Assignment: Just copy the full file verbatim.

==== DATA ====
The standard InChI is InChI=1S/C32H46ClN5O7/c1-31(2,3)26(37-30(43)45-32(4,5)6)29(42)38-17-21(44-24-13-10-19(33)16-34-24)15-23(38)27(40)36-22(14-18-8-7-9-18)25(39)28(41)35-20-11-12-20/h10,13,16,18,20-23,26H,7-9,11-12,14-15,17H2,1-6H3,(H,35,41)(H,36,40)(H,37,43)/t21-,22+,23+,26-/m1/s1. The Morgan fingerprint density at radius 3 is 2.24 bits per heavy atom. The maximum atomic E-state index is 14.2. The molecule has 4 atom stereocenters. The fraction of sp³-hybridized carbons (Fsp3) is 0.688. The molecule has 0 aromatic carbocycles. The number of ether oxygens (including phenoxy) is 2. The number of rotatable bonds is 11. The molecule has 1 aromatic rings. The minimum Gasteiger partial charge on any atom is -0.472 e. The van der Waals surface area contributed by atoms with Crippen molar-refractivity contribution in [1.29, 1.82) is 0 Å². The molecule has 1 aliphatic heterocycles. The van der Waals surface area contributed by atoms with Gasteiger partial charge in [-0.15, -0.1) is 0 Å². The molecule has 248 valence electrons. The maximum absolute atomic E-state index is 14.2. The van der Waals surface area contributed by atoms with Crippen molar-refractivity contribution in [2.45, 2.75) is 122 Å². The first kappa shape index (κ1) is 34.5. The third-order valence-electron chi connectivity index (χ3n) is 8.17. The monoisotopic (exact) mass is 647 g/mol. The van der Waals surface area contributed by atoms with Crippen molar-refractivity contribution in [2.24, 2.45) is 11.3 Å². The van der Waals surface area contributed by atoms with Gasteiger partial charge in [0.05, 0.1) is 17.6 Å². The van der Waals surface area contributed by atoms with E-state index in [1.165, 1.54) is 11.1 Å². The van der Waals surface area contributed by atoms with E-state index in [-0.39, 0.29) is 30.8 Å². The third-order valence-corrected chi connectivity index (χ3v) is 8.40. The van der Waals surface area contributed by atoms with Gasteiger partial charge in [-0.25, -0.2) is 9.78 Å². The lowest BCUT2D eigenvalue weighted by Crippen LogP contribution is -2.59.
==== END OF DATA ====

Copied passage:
The standard InChI is InChI=1S/C32H46ClN5O7/c1-31(2,3)26(37-30(43)45-32(4,5)6)29(42)38-17-21(44-24-13-10-19(33)16-34-24)15-23(38)27(40)36-22(14-18-8-7-9-18)25(39)28(41)35-20-11-12-20/h10,13,16,18,20-23,26H,7-9,11-12,14-15,17H2,1-6H3,(H,35,41)(H,36,40)(H,37,43)/t21-,22+,23+,26-/m1/s1. The Morgan fingerprint density at radius 3 is 2.24 bits per heavy atom. The maximum atomic E-state index is 14.2. The molecule has 4 atom stereocenters. The fraction of sp³-hybridized carbons (Fsp3) is 0.688. The molecule has 0 aromatic carbocycles. The number of ether oxygens (including phenoxy) is 2. The number of rotatable bonds is 11. The molecule has 1 aromatic rings. The minimum Gasteiger partial charge on any atom is -0.472 e. The van der Waals surface area contributed by atoms with Crippen molar-refractivity contribution in [1.29, 1.82) is 0 Å². The molecule has 1 aliphatic heterocycles. The van der Waals surface area contributed by atoms with Gasteiger partial charge in [-0.15, -0.1) is 0 Å². The molecule has 248 valence electrons. The maximum absolute atomic E-state index is 14.2. The van der Waals surface area contributed by atoms with Crippen molar-refractivity contribution in [2.45, 2.75) is 122 Å². The first kappa shape index (κ1) is 34.5. The third-order valence-electron chi connectivity index (χ3n) is 8.17. The monoisotopic (exact) mass is 647 g/mol. The van der Waals surface area contributed by atoms with Crippen molar-refractivity contribution in [2.24, 2.45) is 11.3 Å². The van der Waals surface area contributed by atoms with Gasteiger partial charge in [0.05, 0.1) is 17.6 Å². The van der Waals surface area contributed by atoms with E-state index in [1.165, 1.54) is 11.1 Å². The van der Waals surface area contributed by atoms with E-state index in [-0.39, 0.29) is 30.8 Å². The third-order valence-corrected chi connectivity index (χ3v) is 8.40. The van der Waals surface area contributed by atoms with Gasteiger partial charge in [-0.25, -0.2) is 9.78 Å². The lowest BCUT2D eigenvalue weighted by Crippen LogP contribution is -2.59.